1. richard
    December 15th, 2012 @ 7:20 pm

    With respect, this information is not helpful. The problem of missing a change, or losing the ‘one’, or accidentally adding/skipping a beat is not addressed by the material you present as a solution. The problem lies with keeping one’s place in the musical form. Your material talks about measures, beats and subdivisions, and is really aimed at learning to keep a steady tempo — but it doesn’t touch at all on how to avoid losing one’s place in a performance. Most people are able to feel the pulse of the music but many suffer from losing the one or losing the form. The required skill goes far beyond counting, and sub-division — the problem is not related to tempo — it requires using part of the brain to perform and somehow having a simultaneous parallel process keep your place ‘on the map’ — or in the musical form. I say ‘somehow’ because it is clear that different people have different ways of achieving this. Problem is, you haven’t even recognised the problem, let alone addressed it…

    • Sean
      December 4th, 2014 @ 10:36 am

      I think this is incredible useful. I have been playing for 4 months and am quite proficient at fingerstyle but I could not understand strumming patterns and how to count having come from a background of playing drums for almost 10 years.

      I was taught the above in relation to playing the drums when I first started and then never had to worry about it. This has done the same and now I can see playing the rhythm/right hand in the same was as I would play a kit with 2 hands and 2 feet.


    • joey
      September 1st, 2015 @ 5:13 am

      thank you for the article tom. the exercises you presented here are very helpful. however i do also definitely identify with what richard says with respect to having a problem with losing the one or losing one’s place in the map/form. i take it that tom is suggesting in the “counting measures” section that the exercises in counting there will help with not losing one’s place. however, it really isn’t ideal to count everything at a jam sesh or gig. i suppose counting endless measures in the woodshed would eventually lead to better subconscious processing of the musical form and where one is at in the song and measure. or at least i hope. if anyone has any advice in this matter feel free to share…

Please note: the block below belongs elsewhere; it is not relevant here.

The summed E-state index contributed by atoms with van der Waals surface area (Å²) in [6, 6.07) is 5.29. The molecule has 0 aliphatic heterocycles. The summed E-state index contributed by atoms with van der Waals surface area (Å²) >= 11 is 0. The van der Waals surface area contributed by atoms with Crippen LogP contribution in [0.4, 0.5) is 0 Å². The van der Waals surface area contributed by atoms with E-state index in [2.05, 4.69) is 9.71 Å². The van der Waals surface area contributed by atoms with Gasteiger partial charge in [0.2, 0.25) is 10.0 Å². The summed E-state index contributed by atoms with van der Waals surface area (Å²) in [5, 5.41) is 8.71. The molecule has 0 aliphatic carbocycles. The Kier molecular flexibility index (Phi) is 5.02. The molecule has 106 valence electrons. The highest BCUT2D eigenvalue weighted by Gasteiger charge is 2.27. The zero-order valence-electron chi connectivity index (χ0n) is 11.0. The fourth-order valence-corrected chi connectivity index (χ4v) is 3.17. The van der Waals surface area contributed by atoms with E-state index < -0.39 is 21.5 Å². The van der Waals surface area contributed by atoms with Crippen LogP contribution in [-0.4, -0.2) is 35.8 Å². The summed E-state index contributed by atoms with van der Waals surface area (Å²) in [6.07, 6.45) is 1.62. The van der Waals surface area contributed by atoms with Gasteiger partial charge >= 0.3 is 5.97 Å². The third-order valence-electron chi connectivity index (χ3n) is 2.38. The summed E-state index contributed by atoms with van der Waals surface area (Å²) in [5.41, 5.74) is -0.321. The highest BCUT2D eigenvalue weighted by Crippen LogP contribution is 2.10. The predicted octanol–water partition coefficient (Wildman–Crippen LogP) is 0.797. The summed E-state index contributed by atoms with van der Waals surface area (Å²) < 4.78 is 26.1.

2. bill (england)
    September 3rd, 2013 @ 5:42 pm

    i have found the above info very useful,as far as it goes. my not being able to count during soloing. i am maybe concentrating on trying to do a good solo. have tried playing less per bar. what is the answer for this? i can play well enough for the chords/comping, broken rhythms etc. i am fairly new to jazz impro, (tho’ not guitar playing) interested in any idea’s.

  3. SYED
    October 10th, 2013 @ 1:04 pm

    I found this lesson to be extremely useful. Thank you very much Tom. Even though I have played the guitar for many years, my rhythm is far from perfect. Lately I have been trying hard to get it right. At the stage where I am, there could not have been a better lesson than this for me. I was having a lot of trouble figuring out triplets, but now it sounds so easy- and natural. Thanks again, and good luck.

  4. Ray
    December 26th, 2015 @ 11:04 am

    Many of the items listed i already do, yet i still found the suggestions helpful. It seems to me Keeping time 101 would be a gould title for this lesson. Now that i know how to count per the lesson how do you do that but also :
    1. Make the correct chord voicings and changes in time
    2. Keep time ( end of measures) when concentrating on a solo , so that your solo does not end too soon or too late
    3. Get back on track if you mis-count or get totally lost

  5. Thompson
    September 25th, 2016 @ 1:00 pm

    So,several comments here have pointed out that yin article, while helpful in terms of defining beats and subdivisions, does not address the intended subject — which is keeping place in the musical form during performance. Do you intend to reply, or is this just a waste of everybody’s time?

Tom Serb

Tom Serb is a Chicago area guitarist who has been making music professionally since 1978. Over the course of the past twenty-five years he has managed to amuse himself by teaching, writing, performing, producing and composing. He is the author of Music Theory for Guitarists (NoteBoat, Inc., 2003), and a frequent contributor to the Guitar Noise forums.